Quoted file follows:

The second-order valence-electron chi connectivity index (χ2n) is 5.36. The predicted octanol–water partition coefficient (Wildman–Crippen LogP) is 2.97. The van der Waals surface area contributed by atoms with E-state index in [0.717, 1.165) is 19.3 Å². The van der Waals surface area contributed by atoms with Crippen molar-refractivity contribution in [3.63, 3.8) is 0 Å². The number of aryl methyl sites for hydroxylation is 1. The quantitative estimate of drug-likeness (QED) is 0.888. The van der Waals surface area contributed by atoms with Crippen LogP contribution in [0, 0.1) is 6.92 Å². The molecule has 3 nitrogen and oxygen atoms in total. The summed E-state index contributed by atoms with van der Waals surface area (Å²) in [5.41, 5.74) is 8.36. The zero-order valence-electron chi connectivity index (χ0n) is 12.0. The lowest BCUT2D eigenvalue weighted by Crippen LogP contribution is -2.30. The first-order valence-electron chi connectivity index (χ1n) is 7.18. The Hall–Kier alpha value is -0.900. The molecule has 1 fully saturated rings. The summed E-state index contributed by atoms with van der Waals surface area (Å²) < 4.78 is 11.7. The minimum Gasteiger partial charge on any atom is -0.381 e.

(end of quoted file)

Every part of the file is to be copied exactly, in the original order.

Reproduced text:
The second-order valence-electron chi connectivity index (χ2n) is 5.36. The predicted octanol–water partition coefficient (Wildman–Crippen LogP) is 2.97. The van der Waals surface area contributed by atoms with E-state index in [0.717, 1.165) is 19.3 Å². The van der Waals surface area contributed by atoms with Crippen molar-refractivity contribution in [3.63, 3.8) is 0 Å². The number of aryl methyl sites for hydroxylation is 1. The quantitative estimate of drug-likeness (QED) is 0.888. The van der Waals surface area contributed by atoms with Crippen LogP contribution in [0, 0.1) is 6.92 Å². The molecule has 3 nitrogen and oxygen atoms in total. The summed E-state index contributed by atoms with van der Waals surface area (Å²) in [5.41, 5.74) is 8.36. The zero-order valence-electron chi connectivity index (χ0n) is 12.0. The lowest BCUT2D eigenvalue weighted by Crippen LogP contribution is -2.30. The first-order valence-electron chi connectivity index (χ1n) is 7.18. The Hall–Kier alpha value is -0.900. The molecule has 1 fully saturated rings. The summed E-state index contributed by atoms with van der Waals surface area (Å²) < 4.78 is 11.7. The minimum Gasteiger partial charge on any atom is -0.381 e.